Sadiq Khan: ‘Islington needs a mayor on its side’
PUBLISHED: 16:26 05 February 2016 | UPDATED: 16:26 05 February 2016
Mayoral hopeful Sadiq Khan today outlined how he would address youth violence and the housing crisis in Islington.
Sadiq Khan visits Bunhill Energy Centre. Pictures: Ellie Hoskins
Sadiq Khan hears from Islington Council staff and ward representatives
Lucy Padfield, energy services manager at Islington Council, speaks to Labour mayoral candidate Sadiq Khan outside Bunhill Energy Centre
Sadiq Khan, right, inside the compound of Bunhill Energy Centre with Islington South and Finsbury MP Emily Thornberry, second left, and Islington councillors
Sadiq Khan sits down with the Gazette for a coffee in Duncan Terrace cafe, City Road, after visiting Bunhill Energy Centre
Speaking to the Gazette, Labour candidate Mr Khan shared his plans for dealing with two of the biggest issues facing the borough.
Last year, knife crime reached a five-year high in Islington, with three teenagers stabbed to death and more than 100 injured. The council even adjusted its 2015/16 budget to deal with the issue, injecting £500,000 for youth mentoring.
Meanwhile, house and rent prices have continued to soar in a borough that is among the most deprived in the country and suffers Britain’s fourth-worst rate of child poverty.
Tooting MP Mr Khan, who in polls is currently leading the race to take the London mayoralty from Boris Johnson, shares an affinity with the area. As a student he attended London Metropolitan University, in Holloway Road, and lived in Tufnell Park for three years.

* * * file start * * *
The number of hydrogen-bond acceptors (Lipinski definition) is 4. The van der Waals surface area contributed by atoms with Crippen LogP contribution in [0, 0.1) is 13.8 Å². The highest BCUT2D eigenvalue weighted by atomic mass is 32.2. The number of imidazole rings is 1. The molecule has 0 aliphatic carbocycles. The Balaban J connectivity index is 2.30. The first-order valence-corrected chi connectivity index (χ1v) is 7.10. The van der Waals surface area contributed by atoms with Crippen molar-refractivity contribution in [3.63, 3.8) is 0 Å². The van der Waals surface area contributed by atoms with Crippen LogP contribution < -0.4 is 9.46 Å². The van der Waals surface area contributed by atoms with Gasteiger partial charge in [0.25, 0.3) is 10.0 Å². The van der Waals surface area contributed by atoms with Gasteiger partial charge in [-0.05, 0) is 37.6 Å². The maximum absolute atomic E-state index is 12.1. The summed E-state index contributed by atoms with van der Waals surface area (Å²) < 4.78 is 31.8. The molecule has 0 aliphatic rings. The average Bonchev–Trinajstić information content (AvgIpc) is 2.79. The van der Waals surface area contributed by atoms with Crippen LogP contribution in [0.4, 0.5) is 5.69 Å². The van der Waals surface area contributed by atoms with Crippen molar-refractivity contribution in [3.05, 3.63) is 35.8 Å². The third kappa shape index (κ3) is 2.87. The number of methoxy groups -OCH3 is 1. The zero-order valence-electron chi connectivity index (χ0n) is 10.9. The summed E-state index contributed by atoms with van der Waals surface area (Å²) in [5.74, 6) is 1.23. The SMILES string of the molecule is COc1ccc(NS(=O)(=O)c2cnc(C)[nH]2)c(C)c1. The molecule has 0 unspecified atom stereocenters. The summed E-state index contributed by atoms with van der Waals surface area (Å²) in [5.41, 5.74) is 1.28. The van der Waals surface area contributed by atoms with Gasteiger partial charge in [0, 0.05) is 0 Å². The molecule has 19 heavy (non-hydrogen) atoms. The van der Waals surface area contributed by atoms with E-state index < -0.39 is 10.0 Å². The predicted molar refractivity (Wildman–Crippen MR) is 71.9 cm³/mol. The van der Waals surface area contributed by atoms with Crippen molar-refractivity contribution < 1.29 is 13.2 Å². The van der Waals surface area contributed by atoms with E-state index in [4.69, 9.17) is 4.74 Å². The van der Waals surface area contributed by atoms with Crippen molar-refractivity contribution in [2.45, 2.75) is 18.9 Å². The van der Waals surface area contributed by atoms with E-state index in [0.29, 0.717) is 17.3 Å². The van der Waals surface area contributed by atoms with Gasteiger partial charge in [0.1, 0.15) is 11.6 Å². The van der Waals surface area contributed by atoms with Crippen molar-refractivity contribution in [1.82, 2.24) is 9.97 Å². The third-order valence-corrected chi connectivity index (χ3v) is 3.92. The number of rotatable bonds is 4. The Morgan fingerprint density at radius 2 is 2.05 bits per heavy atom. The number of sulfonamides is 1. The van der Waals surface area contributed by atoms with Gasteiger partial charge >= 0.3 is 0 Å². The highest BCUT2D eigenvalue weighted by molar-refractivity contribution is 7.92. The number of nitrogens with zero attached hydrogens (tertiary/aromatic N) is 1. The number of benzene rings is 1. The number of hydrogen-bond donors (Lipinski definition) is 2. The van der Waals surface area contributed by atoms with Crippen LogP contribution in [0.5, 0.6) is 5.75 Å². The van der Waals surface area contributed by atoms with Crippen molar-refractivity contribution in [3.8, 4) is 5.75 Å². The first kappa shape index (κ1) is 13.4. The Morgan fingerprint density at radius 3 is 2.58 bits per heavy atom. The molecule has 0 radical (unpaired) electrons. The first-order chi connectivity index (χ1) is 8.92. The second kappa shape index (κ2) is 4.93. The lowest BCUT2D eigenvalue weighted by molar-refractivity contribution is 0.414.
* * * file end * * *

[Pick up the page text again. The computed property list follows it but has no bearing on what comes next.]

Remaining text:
Today, he visited Bunhill Energy Centre, in Central Street, Finsbury, to launch his green energy plan. But afterwards, as Mr Khan sat down for a coffee in Duncan Terrace cafe, City Road, he was happy to turn his attention elsewhere.
Mr Khan, father of two teenage daughters - “I know how worrying knife crime and gangs are” - promised to bring back neighbourhood policing.
“The most effective way is policing by consent,” he said. “The public needs confidence in the police. If the police is open, people are more likely to come forward with information.
“One of the best things Ken Livingstone did as mayor was introduce neighbourhood policing. Every ward had one sergeant, two police officers and three PCSOs. They got to know the community and that led to violent crime and knife crime going down.
“Unfortunately, over the last few years, we have been losing that. I will ensure we keep London safer using neighbourhood policing, and working with councils like Islington. But let me also make it clear that the vast majority of young people are law-abiding.”
In November, Mr Johnson endorsed stop and searches – “sensitively, politely and within the law” - and Mr Khan agreed.
“Stop and search is a useful tool for the police, if intelligence-led and done properly,” he said.
“What doesn’t work is if police stop and search people who have done nothing wrong. That can anger the person and their family, and that’s what I mean about building confidence in the police.”
“Housing is the main issue facing Londoners,” Mr Khan said. “My London Plan would give genuinely affordable homes.
“Affordable housing has become a euphemism in London. It’s meaningless. My definition of a London living rent would be if you earn £1,500 a month, you would pay no more than £500 a month.”
Gentrification has become increasingly visible in Islington. In historically deprived Caledonian Road, for example, a second Costa branch opened last month. It’s a road where tenants and independent businesses are likely to experience increasing rents in coming years.
“I know this area well,” the 45-year-old said. “I went to London Metropolitan University. I lived in Tufnell Park for three years. I’ve seen the changes, and they are fantastic.
“But we have to avoid people being priced out of an area they call home. You see Islington Council doing this with its affordable new builds in estates, where local people get priority. This council needs a mayor on its side.”